Constitutional provisions relating to appointments and removal of judges of the Supreme Court and the Court of Appeal are set out in Article 107: Here are the relevant provisions:

107 (1) The Chief Justice, the President of the Court of Appeal and every other Judge of the Supreme Court and Court of Appeal shall be appointed by the President of the Republic by warrant under his hand.
(2) Every such Judge shall hold office during good behaviour, and shall not be removed except by an order of the President made after an address of Parliament, supported by a majority of the total number of Members of Parliament (including those not present) has been presented to the President for such removal on the ground of proved misbehaviour or incapacity:

Provided that no resolution for the presentation of such an address shall be entertained by the Speaker or placed on the Order Paper of Parliament, unless notice of such resolution is signed by not less than one-third of the total number of Members of Parliament and sets out full particulars of the alleged misbehaviour or incapacity.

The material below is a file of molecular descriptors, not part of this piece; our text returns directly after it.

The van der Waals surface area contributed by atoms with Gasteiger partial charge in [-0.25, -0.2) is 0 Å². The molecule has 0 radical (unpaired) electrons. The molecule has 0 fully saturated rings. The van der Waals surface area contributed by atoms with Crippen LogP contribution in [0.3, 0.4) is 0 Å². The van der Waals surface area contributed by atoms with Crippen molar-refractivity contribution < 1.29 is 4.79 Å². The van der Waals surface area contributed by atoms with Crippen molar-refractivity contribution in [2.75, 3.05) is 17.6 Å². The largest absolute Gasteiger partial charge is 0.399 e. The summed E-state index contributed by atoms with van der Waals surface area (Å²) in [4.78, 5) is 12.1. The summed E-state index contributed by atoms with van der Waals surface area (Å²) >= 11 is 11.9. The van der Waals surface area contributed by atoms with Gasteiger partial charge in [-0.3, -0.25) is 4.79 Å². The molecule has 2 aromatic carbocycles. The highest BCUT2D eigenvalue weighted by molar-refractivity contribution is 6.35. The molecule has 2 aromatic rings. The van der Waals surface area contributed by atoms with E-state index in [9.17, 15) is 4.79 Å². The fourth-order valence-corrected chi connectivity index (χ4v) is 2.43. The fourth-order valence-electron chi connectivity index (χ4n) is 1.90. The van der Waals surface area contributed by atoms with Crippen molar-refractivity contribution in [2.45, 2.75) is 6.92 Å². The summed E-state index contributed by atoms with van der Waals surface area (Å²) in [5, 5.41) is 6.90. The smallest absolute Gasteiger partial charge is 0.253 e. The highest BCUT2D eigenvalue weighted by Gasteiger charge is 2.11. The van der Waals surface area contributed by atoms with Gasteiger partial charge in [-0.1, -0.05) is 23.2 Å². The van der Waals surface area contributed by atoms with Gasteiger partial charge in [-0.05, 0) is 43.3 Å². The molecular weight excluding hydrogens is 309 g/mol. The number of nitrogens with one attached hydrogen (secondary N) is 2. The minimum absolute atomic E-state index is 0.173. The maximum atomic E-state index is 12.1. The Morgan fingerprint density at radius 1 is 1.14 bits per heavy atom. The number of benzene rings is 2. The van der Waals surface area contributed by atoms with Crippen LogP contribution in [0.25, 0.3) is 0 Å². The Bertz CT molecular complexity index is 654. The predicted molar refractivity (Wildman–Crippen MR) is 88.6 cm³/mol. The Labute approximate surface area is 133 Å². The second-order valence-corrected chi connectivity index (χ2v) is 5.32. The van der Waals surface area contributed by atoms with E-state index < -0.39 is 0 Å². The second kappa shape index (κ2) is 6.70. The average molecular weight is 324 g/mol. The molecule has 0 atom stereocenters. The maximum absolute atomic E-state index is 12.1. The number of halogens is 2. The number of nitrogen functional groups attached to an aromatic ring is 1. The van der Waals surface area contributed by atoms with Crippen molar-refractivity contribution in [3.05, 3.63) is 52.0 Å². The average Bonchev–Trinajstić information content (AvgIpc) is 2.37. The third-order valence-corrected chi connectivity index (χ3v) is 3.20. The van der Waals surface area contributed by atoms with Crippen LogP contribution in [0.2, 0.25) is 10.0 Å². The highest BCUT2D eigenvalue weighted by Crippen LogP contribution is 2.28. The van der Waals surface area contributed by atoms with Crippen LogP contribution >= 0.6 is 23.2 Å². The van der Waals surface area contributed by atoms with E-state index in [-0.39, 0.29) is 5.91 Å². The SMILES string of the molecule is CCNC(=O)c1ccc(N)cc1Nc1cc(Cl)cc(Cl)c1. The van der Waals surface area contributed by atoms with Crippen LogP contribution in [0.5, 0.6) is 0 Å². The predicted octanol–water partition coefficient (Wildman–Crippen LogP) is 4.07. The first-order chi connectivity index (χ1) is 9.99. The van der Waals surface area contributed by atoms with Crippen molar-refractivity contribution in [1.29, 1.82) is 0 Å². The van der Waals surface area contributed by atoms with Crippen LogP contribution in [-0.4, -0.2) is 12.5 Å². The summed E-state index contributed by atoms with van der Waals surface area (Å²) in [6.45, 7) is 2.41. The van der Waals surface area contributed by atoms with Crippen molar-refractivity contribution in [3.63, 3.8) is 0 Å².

(3) Parliament shall by law or by Standing Orders provide for all matters relating to the presentation of such an address, including the procedure for the passing of such resolution, the investigation and proof of the alleged misbehaviour or incapacity and the right of such Judge to appear and to be heard in person or by representative……….

Speaker Rajapaksa said that the impeachment debate would begin later that day. Members of the opposition parties asked that their dissenting views, expressed at the meeting, be recorded in the minutes.

Proceedings of Parliament as well as other issues related to the impeachment resolution on Chief Justice Bandaranayake appear elsewhere in the Sunday Times.